Scientists at the University of Massachusetts Medical School (UMMS) have performed the first CRISPR/Cas9 screen to discover human proteins that Zika virus needs for replication. This work, led by Abraham Brass, MD, PhD, assistant professor in microbiology & physiological systems, reveals new leads that may be useful for halting Zika, dengue and other emerging viral infections. The study appears online in the journal Cell Reports.
"These genetic screens give us our first look at what these viruses need to survive," said Brass. "Our lab and others in our field have worked hard to develop the systems and infrastructure needed to investigate the genetics underlying how viral pathogens use our own cell's machinery to replicate. This has allowed the scientific community to respond quickly when the Zika virus threat emerged. In our lab, we adapted the technology and tools we'd established over the last four years working with other viruses to begin investigating the biology of Zika virus."
Zika, first isolated from an infected macaque in Africa, suddenly emerged in Micronesia in 2007 and expanded its range to Southeast Asia. In May 2015, Zika was identified in Brazil. With its rapid spread throughout Central and South America, Zika has emerged as a severe health threat that can cause microcephaly in newborns, as well as Guillain-Barre syndrome in children and adults. Declared a public health emergency by the World Health Organization, there is no treatment for Zika. The best way to prevent Zika infection is to limit potential exposure to the mosquitos that carry the disease.
With just a few proteins of their own, Zika and dengue viruses must commandeer a host cell's resources and proteins in order to grow and replicate. Some antiviral therapies used for HIV and hepatitis C virus work by disrupting the virus' ability to use these resources. The first step in applying this anti-viral approach to Zika and dengue is to narrow down which of the more than 20,000 human proteins the virus needs to replicate.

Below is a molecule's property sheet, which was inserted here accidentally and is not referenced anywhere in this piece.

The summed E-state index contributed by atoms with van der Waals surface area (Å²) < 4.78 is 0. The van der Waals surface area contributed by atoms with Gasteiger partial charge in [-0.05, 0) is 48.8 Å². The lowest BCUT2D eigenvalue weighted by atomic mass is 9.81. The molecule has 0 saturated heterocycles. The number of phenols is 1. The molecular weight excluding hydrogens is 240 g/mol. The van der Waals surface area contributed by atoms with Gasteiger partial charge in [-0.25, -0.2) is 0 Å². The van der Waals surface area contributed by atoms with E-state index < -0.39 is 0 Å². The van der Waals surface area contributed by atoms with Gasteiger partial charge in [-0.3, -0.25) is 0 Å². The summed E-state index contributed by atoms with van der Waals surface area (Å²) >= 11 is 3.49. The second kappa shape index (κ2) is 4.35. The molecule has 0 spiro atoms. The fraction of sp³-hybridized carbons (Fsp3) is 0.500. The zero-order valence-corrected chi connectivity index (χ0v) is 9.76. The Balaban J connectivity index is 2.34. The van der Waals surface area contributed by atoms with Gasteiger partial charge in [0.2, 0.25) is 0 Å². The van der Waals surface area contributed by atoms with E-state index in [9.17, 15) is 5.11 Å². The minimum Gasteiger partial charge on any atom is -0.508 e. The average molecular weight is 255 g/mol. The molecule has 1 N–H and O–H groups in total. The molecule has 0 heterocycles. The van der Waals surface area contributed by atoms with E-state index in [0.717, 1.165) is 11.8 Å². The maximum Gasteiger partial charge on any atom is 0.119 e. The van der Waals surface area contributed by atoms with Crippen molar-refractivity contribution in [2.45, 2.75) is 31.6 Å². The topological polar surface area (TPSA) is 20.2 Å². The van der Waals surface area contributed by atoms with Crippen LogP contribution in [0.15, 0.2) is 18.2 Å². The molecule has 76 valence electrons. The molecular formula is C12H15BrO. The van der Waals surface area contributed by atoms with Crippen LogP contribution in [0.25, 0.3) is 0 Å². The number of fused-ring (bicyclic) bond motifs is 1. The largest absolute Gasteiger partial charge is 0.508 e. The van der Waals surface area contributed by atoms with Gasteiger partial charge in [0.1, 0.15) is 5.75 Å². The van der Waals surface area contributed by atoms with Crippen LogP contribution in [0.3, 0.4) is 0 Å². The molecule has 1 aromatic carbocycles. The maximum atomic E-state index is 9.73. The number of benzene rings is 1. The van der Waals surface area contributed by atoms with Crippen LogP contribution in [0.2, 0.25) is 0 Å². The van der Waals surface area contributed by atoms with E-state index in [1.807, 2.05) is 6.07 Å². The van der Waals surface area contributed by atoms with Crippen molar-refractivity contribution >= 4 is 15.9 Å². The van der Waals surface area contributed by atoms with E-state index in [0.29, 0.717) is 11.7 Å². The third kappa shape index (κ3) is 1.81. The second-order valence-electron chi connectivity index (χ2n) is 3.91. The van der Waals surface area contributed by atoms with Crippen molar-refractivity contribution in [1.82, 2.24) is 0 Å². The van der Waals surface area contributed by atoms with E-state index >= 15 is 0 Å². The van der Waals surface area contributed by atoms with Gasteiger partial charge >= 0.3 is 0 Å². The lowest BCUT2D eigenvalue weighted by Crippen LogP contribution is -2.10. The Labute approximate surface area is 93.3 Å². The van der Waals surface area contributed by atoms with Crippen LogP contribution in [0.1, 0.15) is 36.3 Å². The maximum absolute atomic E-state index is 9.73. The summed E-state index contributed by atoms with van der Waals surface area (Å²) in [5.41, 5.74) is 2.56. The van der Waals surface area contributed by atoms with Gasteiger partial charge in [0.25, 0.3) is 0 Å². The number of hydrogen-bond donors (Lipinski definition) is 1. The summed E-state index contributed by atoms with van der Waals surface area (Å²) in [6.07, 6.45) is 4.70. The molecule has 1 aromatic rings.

"These viral dependencies on human proteins represent weaknesses that could potentially be used to prevent or stop infection," said Brass. "Just like any enemy, the more we know about how these viruses function and replicate the better."
Brass and UMMS colleagues Timothy F. Kowalik, PhD, associate professor of microbiology & physiological systems, and Sharone Green, MD, associate professor of medicine, are experts in flaviviruses, a family of viruses transmitted by mosquitos that include Zika, yellow fever, dengue and West Nile. They have developed a suite of powerful tools, including RNAi and CRISPR technologies, viral evolution analyses, and mouse models, to probe how these viral invaders exploit host cell proteins to replicate.
Using the RNAi and CRISPR/Cas9 screening technologies they'd developed for dengue and influenza, George Savidis, research associate, Paul Meraner, MD, postdoctoral fellow, and William M. McDougall, PhD, postdoctoral associate, in the Brass lab, began by knocking out or depleting each protein in the human genome one at a time, then seeing how Zika or dengue virus grew when that human protein was gone.
Brass and colleagues identified a handful of host proteins critical to both Zika and dengue viral replication. Among these was the AXL protein, which the virus uses to gain access to and enter the cell. They also identified the endoplasmic reticulum membrane protein complex (EMC) as critical to early-stage infection by the viruses. Together, these findings represent potential therapeutic targets that could help to treat and prevent infection. The next step is to develop therapies that inhibit Zika and dengue by targeting these proteins.
"We plugged Zika virus into our system and immediately began studying it," said Brass. "What might have taken much longer to build from the ground up, we were able to turn around in a few short months. Our goal was to get the screens done, find what the viruses need to grow, and then get the data out to the rest of the research community right away."
This work was supported by the NIH and by an Investigators in the Pathogenesis of Infectious Disease award from the Burroughs Wellcome Foundation.
Source: University of Massachusetts Medical School